Since then, the scandal has taken a series of dramatic turns, culminating this week in warnings that journalists have been threatened with arrest for investigating the tawdry saga.

After the initial reports of the president’s relationship with Zapata, Morales, 56, admitted he had fathered a son with her in 2007, but said the child had died soon afterwards.

Morales denied any wrongdoing and called for an investigation. Soon afterwards, Zapata, 29, was arrested for alleged influence-peddling, illicit enrichment and money-laundering.

Then a woman claiming to be Zapata’s aunt came forward with the claim that Morales’s son was alive and well. Speaking to reporters from jail, Zapata confirmed the incredible story.

Earlier this month, however, Bolivia’s attorney general, Ramiro Guerrero, told reporters that there was no living child – and said that Zapata had paid $5,000 and promised a private education to the parents of an unrelated five-year-old boy in order to “hire” him to pretend to be Morales’ son.

The parents have been arrested, while others alleged to have helped Zapata put together the charade – including former lawyers and figures linked to the political opposition – have either been detained or fled the country.

The Bolivian government was swift to blame Morales’s defeat in February’s referendum on a “conspiracy” mounted by the opposition and the US embassy, and has portrayed coverage of the Zapata affair as part of the plot.

The country’s vice-president, Alvaro Garcia Linera, blamed “mafioso lawyers, lying media and crooked politicians” for a “political and media conspiracy” and threatened to jail reporters who had covered the story.

Garcia Linera went on to name media outlets and individual journalists, some of whom fled the country as a result, prompting condemnation from press freedom watchdogs the Inter American Press Association and the Committee to Protect Journalists.

Earlier this week, Claudio Paolillo, chairman of the IAPA’s committee on freedom of the press and information, warned against “the old practice of intimidating journalists and denigrating the media” to dissuade them from reporting on matters of public interest.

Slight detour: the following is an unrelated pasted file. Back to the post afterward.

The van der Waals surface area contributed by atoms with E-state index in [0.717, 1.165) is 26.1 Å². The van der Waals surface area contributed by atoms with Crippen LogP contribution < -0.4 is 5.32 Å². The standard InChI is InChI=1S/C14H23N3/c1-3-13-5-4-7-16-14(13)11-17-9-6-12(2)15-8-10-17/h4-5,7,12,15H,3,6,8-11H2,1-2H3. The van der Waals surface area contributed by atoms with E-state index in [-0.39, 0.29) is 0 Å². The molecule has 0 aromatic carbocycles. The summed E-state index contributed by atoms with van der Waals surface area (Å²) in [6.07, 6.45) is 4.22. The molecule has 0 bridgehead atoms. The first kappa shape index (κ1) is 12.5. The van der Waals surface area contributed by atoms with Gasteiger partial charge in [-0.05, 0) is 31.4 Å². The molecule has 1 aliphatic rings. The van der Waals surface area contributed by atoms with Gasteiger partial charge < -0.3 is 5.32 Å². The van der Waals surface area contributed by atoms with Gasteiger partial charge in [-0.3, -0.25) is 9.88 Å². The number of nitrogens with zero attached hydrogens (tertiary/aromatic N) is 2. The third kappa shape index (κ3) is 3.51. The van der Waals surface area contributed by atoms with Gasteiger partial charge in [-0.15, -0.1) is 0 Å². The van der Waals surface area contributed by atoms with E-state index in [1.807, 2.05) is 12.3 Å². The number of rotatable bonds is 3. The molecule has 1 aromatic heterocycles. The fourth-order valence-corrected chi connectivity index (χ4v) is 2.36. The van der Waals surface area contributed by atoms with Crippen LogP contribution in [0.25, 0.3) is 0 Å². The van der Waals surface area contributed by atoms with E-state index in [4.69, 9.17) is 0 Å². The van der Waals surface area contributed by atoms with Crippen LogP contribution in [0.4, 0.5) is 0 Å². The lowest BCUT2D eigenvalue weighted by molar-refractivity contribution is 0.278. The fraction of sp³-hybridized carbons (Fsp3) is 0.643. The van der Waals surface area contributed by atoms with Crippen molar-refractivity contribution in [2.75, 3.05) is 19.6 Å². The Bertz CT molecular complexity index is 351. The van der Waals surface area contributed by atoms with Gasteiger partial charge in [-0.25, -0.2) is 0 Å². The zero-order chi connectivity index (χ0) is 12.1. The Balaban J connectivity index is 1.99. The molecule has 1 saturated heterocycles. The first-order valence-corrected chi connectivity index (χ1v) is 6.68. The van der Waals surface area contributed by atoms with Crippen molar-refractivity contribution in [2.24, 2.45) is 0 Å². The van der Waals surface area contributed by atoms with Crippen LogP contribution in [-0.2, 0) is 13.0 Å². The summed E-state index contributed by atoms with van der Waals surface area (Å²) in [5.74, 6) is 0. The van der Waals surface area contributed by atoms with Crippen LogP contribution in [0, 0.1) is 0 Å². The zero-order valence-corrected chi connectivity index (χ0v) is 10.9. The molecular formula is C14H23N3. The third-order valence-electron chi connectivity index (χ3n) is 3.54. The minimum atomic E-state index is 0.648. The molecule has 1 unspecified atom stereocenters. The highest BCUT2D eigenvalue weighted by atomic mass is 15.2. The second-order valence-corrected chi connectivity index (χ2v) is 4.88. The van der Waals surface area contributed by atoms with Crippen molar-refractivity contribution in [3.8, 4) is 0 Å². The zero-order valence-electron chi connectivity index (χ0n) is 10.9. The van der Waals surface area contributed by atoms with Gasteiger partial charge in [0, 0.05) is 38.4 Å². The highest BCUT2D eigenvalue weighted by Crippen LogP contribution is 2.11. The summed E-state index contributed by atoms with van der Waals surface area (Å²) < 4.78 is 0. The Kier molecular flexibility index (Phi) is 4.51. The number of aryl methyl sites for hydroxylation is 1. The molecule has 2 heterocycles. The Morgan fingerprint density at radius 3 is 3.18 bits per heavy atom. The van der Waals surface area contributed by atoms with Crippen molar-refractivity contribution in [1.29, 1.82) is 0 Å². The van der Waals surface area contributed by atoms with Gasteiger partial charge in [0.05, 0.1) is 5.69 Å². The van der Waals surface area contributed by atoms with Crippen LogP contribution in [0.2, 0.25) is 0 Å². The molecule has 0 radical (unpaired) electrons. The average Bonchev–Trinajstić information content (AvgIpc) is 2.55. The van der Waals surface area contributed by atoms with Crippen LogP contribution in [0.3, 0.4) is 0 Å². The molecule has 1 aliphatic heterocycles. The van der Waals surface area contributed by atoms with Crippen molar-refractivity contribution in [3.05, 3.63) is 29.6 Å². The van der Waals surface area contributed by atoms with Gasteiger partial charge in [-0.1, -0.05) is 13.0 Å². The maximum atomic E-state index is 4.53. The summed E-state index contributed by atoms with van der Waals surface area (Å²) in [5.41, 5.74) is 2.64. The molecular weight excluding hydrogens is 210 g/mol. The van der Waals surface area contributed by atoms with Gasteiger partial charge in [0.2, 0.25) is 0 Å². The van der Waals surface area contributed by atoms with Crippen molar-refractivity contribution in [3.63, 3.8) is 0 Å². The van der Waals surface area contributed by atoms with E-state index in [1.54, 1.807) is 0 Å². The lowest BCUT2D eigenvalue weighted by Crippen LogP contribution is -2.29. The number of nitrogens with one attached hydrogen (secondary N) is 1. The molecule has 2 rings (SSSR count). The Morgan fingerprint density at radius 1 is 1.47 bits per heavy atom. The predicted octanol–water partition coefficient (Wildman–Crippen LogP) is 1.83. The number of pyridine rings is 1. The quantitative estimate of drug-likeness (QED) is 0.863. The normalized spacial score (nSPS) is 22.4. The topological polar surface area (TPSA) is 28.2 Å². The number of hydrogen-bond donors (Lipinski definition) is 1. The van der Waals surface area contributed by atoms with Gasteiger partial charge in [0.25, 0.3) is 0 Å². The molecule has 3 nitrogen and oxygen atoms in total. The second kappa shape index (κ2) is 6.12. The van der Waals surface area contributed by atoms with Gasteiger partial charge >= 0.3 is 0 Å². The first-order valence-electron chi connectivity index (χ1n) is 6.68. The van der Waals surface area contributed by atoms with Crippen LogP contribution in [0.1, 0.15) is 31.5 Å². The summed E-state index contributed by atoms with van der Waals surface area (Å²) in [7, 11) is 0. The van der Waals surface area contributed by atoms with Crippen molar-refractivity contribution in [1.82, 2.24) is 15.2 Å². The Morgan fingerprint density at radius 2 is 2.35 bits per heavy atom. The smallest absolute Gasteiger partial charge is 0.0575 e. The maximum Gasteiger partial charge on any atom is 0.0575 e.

“We deeply condemn the fact that the government is always seeking to stigmatize the press, labeling it a ‘cartel’, as if it were a gang of delinquents,” he said.

Political analyst Carlos Toranzo says urban Bolivians increasingly believe the Zapata case has become a show trial to vindicate Morales, who announced in May that he would call for another referendum on seeking a fourth term in office before his mandate ends in 2019.

“Child or no child, there was influence-peddling involving Zapata,” said Toranzo. He claims the new allegations against the media are part of a “smokescreen” designed to distract attention from serious allegations of corruption involving Morales’ Movement Towards Socialism (MAS) coalition which has a majority in the country’s legislative assembly.

Attempts to cover up the scandal reveal a creeping authoritarianism, said Carlos Cordero a political scientist at La Paz’s San Andres University who argued that, after a decade in office, Bolivians are growing weary of Morales.

“In Latin America, in particular Bolivia, there’s fatigue with the left which got into power democratically but descended into authoritarianism or corruption,” he said.

https://www.theguardian.com/world/2016/jun/24/bolivia-evo-morales-press-freedom-gabriela-zapata-child